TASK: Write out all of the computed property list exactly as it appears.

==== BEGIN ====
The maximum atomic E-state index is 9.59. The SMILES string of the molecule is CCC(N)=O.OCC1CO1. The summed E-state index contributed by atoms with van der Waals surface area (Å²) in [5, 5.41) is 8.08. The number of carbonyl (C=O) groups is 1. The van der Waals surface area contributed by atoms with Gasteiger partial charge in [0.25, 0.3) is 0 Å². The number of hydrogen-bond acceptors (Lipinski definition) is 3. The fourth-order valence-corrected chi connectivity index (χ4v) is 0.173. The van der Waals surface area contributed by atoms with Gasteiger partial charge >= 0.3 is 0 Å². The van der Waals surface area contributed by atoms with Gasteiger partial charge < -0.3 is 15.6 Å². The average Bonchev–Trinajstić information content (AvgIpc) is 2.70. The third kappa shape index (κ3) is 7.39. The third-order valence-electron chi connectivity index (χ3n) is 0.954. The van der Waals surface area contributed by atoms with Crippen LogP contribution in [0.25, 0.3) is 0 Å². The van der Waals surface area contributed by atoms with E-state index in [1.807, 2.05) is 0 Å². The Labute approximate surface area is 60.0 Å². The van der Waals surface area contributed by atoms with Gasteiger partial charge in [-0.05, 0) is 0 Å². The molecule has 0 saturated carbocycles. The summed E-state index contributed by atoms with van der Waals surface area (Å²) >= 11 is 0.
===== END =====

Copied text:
The maximum atomic E-state index is 9.59. The SMILES string of the molecule is CCC(N)=O.OCC1CO1. The summed E-state index contributed by atoms with van der Waals surface area (Å²) in [5, 5.41) is 8.08. The number of carbonyl (C=O) groups is 1. The van der Waals surface area contributed by atoms with Gasteiger partial charge in [0.25, 0.3) is 0 Å². The number of hydrogen-bond acceptors (Lipinski definition) is 3. The fourth-order valence-corrected chi connectivity index (χ4v) is 0.173. The van der Waals surface area contributed by atoms with Gasteiger partial charge >= 0.3 is 0 Å². The van der Waals surface area contributed by atoms with Gasteiger partial charge < -0.3 is 15.6 Å². The average Bonchev–Trinajstić information content (AvgIpc) is 2.70. The third kappa shape index (κ3) is 7.39. The third-order valence-electron chi connectivity index (χ3n) is 0.954. The van der Waals surface area contributed by atoms with Crippen LogP contribution in [0.25, 0.3) is 0 Å². The van der Waals surface area contributed by atoms with E-state index in [1.807, 2.05) is 0 Å². The Labute approximate surface area is 60.0 Å². The van der Waals surface area contributed by atoms with Gasteiger partial charge in [-0.05, 0) is 0 Å². The molecule has 0 saturated carbocycles. The summed E-state index contributed by atoms with van der Waals surface area (Å²) >= 11 is 0.